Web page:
Airlines invest in DIY to improve passenger services
The days of being stuck waiting in a long queue to drop off your suitcase at the airport could soon disappear as airlines step up attempts to automate the check-in process.
While self check-in has been around for years, airlines are now investing in more do-it-yourself options that could enable travellers to arrive at the airport with their bags already tagged and ready to drop off with no assistance from staff.
Several airlines, including British Airways, are trialling permanent electronic bag tags that would remove the need for a new paper label each time a passenger flies.
Once a traveller checks in online, they would be able to hold their smartphone over the electronic bag tag, which would update with a barcode containing their flight details. This tag could then be quickly scanned at the self-service bag drop before the passenger heads through security.
BA, the British carrier owned by International Airlines Group, is planning to launch its digital bag tags next year, following further trials.
“A lot of airlines are experimenting with electronic bag tags. We would like to see the technology become ubiquitous and as cheap as $4 to $5 so that people could buy as many as they want,” says Paul Behan, director of passenger at Iata, the main trade body for the world’s airlines.
Mr Behan says one of the benefits of an electronic tag is that it can be updated remotely if there is any disruption on the route, ensuring that the tag will have the new flight details.
Electronic bag tags were first launched by Australian carrier Qantas Airways in 2010, and are also being tested by Air-France and Turkish Airlines. However, this technology and others — such as self-service bag drops and wifi — has been slow to take off as airlines have focused on more urgent capital investments.
“Aviation is an industry which has incredibly tight margins. So when the return on capital is so challenging are you going to spend money on this versus buying X-amount of aircraft?” says Jonathan Keane of Oliver Wyman, the management consultancy.
However, with profits improving — this year the industry is forecast to generate the strongest profit margins since the mid-1960s — airlines are looking at ways to improve the customer experience — and at the same time cut costs further.
London Gatwick Airport has already revealed plans to create the world’s largest self-service bag drop zone as part of its £1bn investment to redevelop the North Terminal.
EasyJet, the low-cost airline, has 12 self-service bag drops at Gatwick but plans to increase this to about 60 by the end of 2016 when the redevelopment is complete, according to Sophie Dekkers, director of UK at easyJet.
According to the SITA baggage report, only 9 per cent of airlines offer fully self-service baggage drops. It predicts this will rise to 70 per cent by the end of 2017.
A lot of airlines are experimenting with electronic bag tags. We would like to see the technology become ubiquitous and as cheap as $4 to $5 so that people could buy as many as they want.
– Paul Behan, director of passenger at Iata, the airline trade body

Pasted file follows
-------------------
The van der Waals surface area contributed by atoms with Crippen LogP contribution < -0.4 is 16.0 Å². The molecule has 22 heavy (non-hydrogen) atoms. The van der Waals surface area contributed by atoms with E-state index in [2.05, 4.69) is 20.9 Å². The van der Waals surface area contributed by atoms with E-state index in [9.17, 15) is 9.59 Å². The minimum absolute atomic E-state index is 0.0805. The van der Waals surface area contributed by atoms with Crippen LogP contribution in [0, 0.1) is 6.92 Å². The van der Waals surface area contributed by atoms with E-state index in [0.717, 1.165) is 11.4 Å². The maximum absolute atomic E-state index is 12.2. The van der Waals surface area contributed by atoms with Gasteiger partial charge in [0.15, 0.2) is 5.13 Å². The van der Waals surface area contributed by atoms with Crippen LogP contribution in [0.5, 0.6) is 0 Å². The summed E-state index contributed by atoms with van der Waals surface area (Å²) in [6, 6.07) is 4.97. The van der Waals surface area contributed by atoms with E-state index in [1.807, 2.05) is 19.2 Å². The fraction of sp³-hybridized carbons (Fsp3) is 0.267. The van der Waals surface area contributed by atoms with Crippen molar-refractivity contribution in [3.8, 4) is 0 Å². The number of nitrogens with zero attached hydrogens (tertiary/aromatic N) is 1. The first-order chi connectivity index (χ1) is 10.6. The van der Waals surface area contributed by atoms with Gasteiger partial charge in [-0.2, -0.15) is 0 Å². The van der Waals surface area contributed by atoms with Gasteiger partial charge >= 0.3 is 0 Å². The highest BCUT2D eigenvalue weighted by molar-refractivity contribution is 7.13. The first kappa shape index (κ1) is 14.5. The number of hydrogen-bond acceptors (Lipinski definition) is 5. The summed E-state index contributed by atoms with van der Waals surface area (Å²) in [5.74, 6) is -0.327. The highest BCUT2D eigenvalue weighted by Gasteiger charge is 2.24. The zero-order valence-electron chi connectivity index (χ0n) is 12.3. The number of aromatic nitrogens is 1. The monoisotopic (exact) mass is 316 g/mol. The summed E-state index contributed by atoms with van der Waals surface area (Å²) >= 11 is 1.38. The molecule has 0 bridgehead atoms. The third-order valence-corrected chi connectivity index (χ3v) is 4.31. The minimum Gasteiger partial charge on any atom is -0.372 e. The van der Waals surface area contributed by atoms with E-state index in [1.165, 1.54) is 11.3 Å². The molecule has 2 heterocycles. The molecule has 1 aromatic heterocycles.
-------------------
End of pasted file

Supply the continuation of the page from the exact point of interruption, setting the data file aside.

Several airlines are already offering travellers the option of printing their bag tags at home. Swiss International, Lufthansa, Air France, Iberia and Alaska Airlines are just a few of the carriers that allow passengers to do this on selected routes.
But widespread implementation of home-printed bag tags in Europe has been hampered by concerns surrounding the green stripe that has to be included on tags issued inside the EU, to make them easily identifiable from bags coming from outside of the bloc.
Iata is starting a trial within the EU from the end of September that looks to address some of these concerns. Travellers will be required to print the tag in colour so that the green stripe is still clear, but over time the trade group hopes to work with the EU to either eliminate or replace the green stripe with another mechanism to identify bags from within the EU.
Airlines are also having to deal with some regulatory barriers that affect the rollout of self-service bag drops. In the UK, the government’s Triple A requirement means that identity checks are required to ensure it is the owner of the bag checking it in. Mr Behan says Iata is working with the Department for Transport to review whether the rule could be changed. “One of the options we are looking at is biometric identification,” he says.
The benefit is not just reserved for customers. Initiatives such as self-service bag drops and electronic tags can help airlines cut staff costs and at the same time boost revenues.
By automating the bag drop off process, airlines can gain extra revenues through improved compliance with excess baggage charges. It could also help reduce the number of staff needed at the airport, with just one person attending several self-service bag drop kiosks — similar to how supermarkets operate their self-service check outs.
However, Mr Keane at Oliver Wyman believes airlines will still have to manage staffing for days of irregular operations, such as when there is an unexpected problem, such as the power cut at Heathrow airport this month.
“It can certainly be a contributor to driving down cost but does it mean you can have a staffless terminal? I don’t think it does,” he says.